Doctor insights on:
Interpreting Carotid Doppler Results
Doppler Ultrasound: Ultrasound has proven to be cost-effective and quite accurate in determining the degree of narrowing in the carotid artery. Many vascular surgeons, including myself, solely rely on it to decide whether someone needs an operation. Mra is not so good and over-estimates the actual degree of narrowing. I would not rely on its findings to decide on operating. As mentioned a cta is much better. ...Read moreSee 1 more doctor answer
Debatable: Few vascular surgeons make decisions on carotid artery stenosis based on mr, as carotid doppler (ultrasound) has been proven to be very reliable when a good technologist performs the study. From what you're describing, your carotid arteries are likely without disease as the reporting standards for ultrasound haven't quite been set. In my lab you'd likely be found to have no disease at all. ...Read more
Carotid artery disease, what to believe, if different results from duplex ultrasound vs. Ct angiogram (cta)?
Carotid artery disease, different results from duplex ultrasound vs. Ct angiogram (cta), is that possible?
Different: Criteria may be used. Best to discuss results with your doctor. Results not always straight forward. ...Read more
Is a cardiac doppler echo/ tte accurate if performed correctly for finding physical malformations that cause murmur?
High accuracy: For investigation of the possible causes of a heart murmur, a properly performed transthoracic echocardiogram will have high accuracy as long as the imaging windows are good. If the echocardiogram is normal and the quality of images obtained is good, no further investigation is required. ...Read moreSee 1 more doctor answer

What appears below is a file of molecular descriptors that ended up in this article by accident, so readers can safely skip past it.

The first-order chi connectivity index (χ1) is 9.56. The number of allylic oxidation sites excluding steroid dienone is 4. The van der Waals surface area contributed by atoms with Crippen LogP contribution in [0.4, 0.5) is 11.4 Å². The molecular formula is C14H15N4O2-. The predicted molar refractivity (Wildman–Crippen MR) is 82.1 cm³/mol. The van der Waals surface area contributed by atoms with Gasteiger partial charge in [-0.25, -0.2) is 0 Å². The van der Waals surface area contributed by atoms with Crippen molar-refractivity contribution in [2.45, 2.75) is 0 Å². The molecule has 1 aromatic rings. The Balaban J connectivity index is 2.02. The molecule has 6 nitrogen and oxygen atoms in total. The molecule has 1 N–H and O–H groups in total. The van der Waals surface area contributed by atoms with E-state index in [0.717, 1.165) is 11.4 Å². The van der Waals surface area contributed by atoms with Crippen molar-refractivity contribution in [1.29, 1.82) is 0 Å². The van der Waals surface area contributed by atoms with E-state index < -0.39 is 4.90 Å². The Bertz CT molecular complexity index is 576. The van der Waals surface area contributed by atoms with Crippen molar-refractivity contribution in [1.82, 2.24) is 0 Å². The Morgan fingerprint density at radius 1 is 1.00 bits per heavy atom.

Pretty much all of: Them, with few exceptions.Get a more detailed answer ›
Excellent: Ultrasound duplex imaging of the cervical carotid arteries is very good at determining significant arterial narrowing. Changes in the flow patterns of the carotid arteries can also suggest disease in the internal carotid arteries further on in at the skull base even though the arteries themselves cannot be seen at that level. ...Read more
No screening: There is nothing called screening for mesenteric stenosis. If you have no symptoms then you no need to screen for occlusion. If you have chronic symptoms then duplex ultrasound is a good starting test but has a lot of limitations. In cases of acute ischemia then ct scan is best to start with. ...Read moreSee 2 more doctor answers
M37.Have low HDL/high TriG.Did tests, results ok.ABI, EKG, Chest XRay, UltraSound Carotid+whole abdomen,Echo Treadmill Stress. repeat tests how often?
Family history?: much of this hinges I feel on your family history. If you have parents, grandparents, aunts, uncles or siblings with coronary artery disease under the age of 55 then I repeat testing in 5 years, otherwise probably in 10 years. There is no consensus on this: therefore this is my own opinion as interventional cardiologist. ...Read more
Very: Carotid ultrasounds are very accurate. Not only can the plaque morphology be evaluated, but the degree of narrowing can be accurately estimated by measuring the peak systolic velocities. Complete carotid ultrasounds also evaluate the vertebral, subclavian and intracranial arteries. Ct angiograms are often done to confirm ultrasound findings prior to surgery. ...Read moreSee 1 more doctor answer
Carotid doppler ultrasound showed elevated psv in right ica but normal ica/cca. What's this mean?
When measuring ascending aorta size(horiz)from sinotobular junction to innominate artery is cardiac mri/mra for morphology more accurate test than cta?
Depends: Done properly, ideally with ECG gating, an aortic MRA is equivalent to an aortic CTA. The opinion from some vascular docs is an overestimation on MRA. This was probably from movement artifact and older scanners. The benefit of MRA is the lack of iodinated contrast and lack of radiation. It is in routine use at many large medical facilities to periodically track aortic enlargement- kids/adults ...Read more
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